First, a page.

A new paper from AEI's Kevin Hassett and Aparna Mathur says what you've heard about exploding income inequality in the United States is wrong: It's not really happening, they say, because consumption trends have remained relatively stable—the rich are consuming more, yes, but so are the not as rich. It's a variation of the old "even poor people have color TVs now!" argument.
This is completely misleading.
Here is how you know it's misleading. Nowhere in the paper do Hassett and Mathur use the word "debt." And nowhere in the paper do the duo use the word "credit."Nor "bankruptcy."
Instead, the two suggest that debt is something kids do and adults pay their way out of: "Individuals are generally assumed to be able to smooth consumption by borrowing in the low-income years and saving in the high-income years."
Only that's not really true, at least not anymore.
Here's what personal household debt has done during the last 60 years:
Debt is the blue line. It's always been going up, but the pace accelerated after 1980, and then started going nearly straight up during the first decade of the 21st century. That led to....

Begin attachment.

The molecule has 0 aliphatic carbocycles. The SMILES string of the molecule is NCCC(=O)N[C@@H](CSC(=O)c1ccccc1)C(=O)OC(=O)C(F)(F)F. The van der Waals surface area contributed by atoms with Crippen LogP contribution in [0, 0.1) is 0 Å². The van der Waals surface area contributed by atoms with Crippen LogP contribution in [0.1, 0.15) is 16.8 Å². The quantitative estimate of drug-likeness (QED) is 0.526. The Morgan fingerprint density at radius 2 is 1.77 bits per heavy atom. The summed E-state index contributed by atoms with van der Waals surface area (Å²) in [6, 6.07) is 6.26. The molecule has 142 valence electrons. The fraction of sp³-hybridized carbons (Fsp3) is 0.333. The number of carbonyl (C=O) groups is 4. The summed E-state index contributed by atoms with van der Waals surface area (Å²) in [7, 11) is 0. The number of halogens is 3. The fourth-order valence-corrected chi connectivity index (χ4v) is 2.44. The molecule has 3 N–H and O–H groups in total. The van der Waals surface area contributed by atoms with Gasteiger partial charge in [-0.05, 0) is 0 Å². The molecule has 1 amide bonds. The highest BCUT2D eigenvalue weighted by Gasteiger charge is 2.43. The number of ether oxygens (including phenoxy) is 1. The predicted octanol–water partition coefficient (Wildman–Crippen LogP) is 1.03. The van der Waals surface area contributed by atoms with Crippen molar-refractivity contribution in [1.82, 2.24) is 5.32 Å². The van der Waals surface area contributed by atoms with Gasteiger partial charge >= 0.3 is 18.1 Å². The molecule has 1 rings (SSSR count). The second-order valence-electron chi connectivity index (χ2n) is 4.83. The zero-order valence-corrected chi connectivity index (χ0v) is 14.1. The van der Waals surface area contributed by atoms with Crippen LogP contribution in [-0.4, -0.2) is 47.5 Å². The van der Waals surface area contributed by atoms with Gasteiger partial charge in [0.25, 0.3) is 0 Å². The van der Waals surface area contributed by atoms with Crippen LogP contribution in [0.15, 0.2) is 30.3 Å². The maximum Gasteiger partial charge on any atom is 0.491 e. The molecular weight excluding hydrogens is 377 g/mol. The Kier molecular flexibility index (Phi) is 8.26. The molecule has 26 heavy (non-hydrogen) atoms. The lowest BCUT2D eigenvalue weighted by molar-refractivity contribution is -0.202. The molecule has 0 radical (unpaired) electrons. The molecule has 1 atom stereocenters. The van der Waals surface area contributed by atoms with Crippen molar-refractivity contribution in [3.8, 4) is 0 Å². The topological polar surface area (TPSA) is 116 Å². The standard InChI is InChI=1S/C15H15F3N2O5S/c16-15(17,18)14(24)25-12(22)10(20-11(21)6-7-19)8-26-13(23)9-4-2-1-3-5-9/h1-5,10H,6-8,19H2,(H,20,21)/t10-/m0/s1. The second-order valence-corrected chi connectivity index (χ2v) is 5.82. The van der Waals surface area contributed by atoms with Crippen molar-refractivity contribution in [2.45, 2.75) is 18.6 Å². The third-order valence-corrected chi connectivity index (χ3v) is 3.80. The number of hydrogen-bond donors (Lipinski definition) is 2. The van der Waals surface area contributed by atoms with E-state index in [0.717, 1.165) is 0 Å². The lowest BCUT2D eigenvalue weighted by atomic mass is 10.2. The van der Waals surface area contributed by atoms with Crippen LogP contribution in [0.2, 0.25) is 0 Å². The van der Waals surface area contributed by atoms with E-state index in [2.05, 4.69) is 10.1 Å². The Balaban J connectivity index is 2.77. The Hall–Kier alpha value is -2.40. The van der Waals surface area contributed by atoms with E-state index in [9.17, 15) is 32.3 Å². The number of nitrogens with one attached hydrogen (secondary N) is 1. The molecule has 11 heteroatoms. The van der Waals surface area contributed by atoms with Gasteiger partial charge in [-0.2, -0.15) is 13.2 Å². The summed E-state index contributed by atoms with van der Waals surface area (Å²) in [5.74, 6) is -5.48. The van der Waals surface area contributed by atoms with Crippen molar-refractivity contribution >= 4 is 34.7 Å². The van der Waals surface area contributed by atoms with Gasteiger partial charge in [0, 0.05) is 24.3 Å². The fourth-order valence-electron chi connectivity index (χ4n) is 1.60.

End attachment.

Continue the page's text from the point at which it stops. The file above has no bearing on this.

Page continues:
A big rise in bankruptcies. That big drop in 2006? That wasn't an improvement in American's well-being: That was the result of a new law meant to make it tougher to file for bankruptcy—and make sure that credit card companies could keep collecting fees from tapped-out customers.
And just for kicks, here's what happened to the personal savings rates:
Americans stopped saving.
And incidentally, this wasn't a widespread phenomenon. By 2007--just before the crash--this is what debt and income levels looked like for the various quintiles of American society:
In both charts, you'll note that the debt exceeds income for every income group...except for the top quintile.
Now, you can argue that Americans shouldn't have dug themselves such a deep hole, and that's a great argument to have. What you can't do is argue that everything is fine and dandy because consumption trends were consistent among the various income groups. The devastation of savings and the rise of big borrowing masked the growing inequality and permitted the consumption to continue—and when it became unsustainable, the economy went boom.
It's such an obvious objection, you have to wonder if AEI's economists were even trying. The report shouldn't be taken seriously.